In the light of recent graduation requirement changes and college preparation, there are many students opting out on taking certain classes.
Whether it’s due to taking college classes early, meeting the minimum requirements for a core class, internships or wanting to get out of school at 10:38, students are more likely to neglect these classes now than ever.
Due to these occurrences, more and more elective courses are at risk. Struggling to keep numbers up and meet their minimum requirements for enrolled students, there are beloved electives in jeopardy.
The first two classes being talked about are writing classes. Writing is the basis of the English language. If a person doesn’t care about their grammar or how they communicate with others, then there is a smaller chance of success in the real world.
Writing is everywhere from interviews and applications to research essays and emails for a career. The idea of knowing how to communicate to a specific audience is essential to today’s society.
The first of these writing classes being Journalism. The class bringing you The Prowler or On The Prowl monthly is losing potential journalists.
In Journalism, students write an article of their choosing for each edition of one of the two publications. Students are taught the ins and outs of AP style and how to appropriately report news. This is a class for anyone who enjoys current events and informing people on the world's happenings.
Another writing class in jeopardy is Creative Writing. In this class, you learn about character development, plot and storyline elements, continuity and story archetypes through the writing of short stories.
If you want a place to share your stories and enhance your writing skills, this is the class for you. However, this is not a class for people who write in a comic book writing style. This is for people who enjoy novel or short story writing styles.
Both Journalism and Creative Writing are classes that explore the ideas of grammar and communication. These are essential skills. Journalism explores this through informational, nonfiction writing and teaches you a new writing style and how to locate and decode objective information. Creative Writing explores these ideas through the writing of fictional literature.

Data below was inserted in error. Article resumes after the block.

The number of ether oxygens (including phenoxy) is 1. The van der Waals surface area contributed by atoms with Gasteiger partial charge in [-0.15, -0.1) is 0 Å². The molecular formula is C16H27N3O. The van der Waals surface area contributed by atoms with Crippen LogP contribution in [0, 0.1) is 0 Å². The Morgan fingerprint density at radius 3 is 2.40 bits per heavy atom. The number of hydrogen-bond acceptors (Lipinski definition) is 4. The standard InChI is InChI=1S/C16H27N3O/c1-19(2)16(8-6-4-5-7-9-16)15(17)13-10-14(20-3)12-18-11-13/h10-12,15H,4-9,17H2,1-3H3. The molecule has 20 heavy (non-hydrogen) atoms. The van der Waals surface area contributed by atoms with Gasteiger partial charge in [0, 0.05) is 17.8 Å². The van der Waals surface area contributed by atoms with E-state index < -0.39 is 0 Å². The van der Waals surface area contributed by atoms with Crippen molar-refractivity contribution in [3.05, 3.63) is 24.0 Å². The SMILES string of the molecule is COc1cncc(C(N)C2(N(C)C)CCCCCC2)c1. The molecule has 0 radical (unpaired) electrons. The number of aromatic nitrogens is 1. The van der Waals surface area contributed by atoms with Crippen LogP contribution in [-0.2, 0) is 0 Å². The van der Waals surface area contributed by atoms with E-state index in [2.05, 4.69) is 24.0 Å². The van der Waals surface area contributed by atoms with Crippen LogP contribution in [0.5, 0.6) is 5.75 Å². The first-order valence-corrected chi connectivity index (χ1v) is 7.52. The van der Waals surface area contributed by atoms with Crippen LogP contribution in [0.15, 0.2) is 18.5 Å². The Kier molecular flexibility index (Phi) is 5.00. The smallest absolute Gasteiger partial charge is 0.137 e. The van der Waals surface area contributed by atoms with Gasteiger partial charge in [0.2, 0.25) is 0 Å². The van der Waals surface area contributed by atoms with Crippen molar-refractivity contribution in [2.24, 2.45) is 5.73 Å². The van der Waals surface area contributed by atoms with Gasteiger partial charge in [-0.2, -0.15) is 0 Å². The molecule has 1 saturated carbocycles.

These are a large array of courses that explore creativity and imagination. Each of these courses look at these ideas in a completely different perspective. No prior skills are required as they will be learned in class.
Drawing and Painting expands on the idea of fine art. Using graphite, pastel, acrylics, charcoal and water colors, you can make just about anything your heart desires.
2D Design puts art into the hands of technology. In this class, you enhance your composition skills in order to bring meaning to your pieces. Creating art in a new fashion, you may find a new passion.
In 3D Design, you bring back more traditional art routes while also bringing in a new perspective to the world of sculpting. You work with many materials including clay, paper, stone, wire and more. This class can bring your ideas to life.
Apollo is a two to three credit course exploring the ideas of Art, Social Studies and English and how they fit into your passions and interests. In the world of Apollo, even a bumble bee can be explored through a social studies perspective. You can’t draw? No problem here. You can count music, culinary, sculpting, photoshop or even collaging as your art piece. While you are not required to take all three credits, it is a good idea.
All of the Technology Education courses bring the ideas of architecture and mechanics to the classroom. Whether you’re interested in blueprints, engineering, prototyping or construction, you will find a place in these programs.
Last but not least are Central’s higher math courses. These include: Statistics, Trigonometry, Calculus and Math A&D. In the light of recent graduation requirement changes, these classes have been seeing a deficit in student enrollment numbers.
Having an extra math class or two on your transcript can’t hurt. Even if you don’t do too well, it’s good for colleges to see that you tried your best to succeed. Skipping a math during your senior year doesn’t always look great for you.
Any of these classes would be worth giving a shot. Maybe not all of them are for you, but it would be good for you to try something new. Give at least one of these classes a chance if you have a free block or two in your schedule next year. If you don’t, these classes will be dropped and no one will be able to experience them.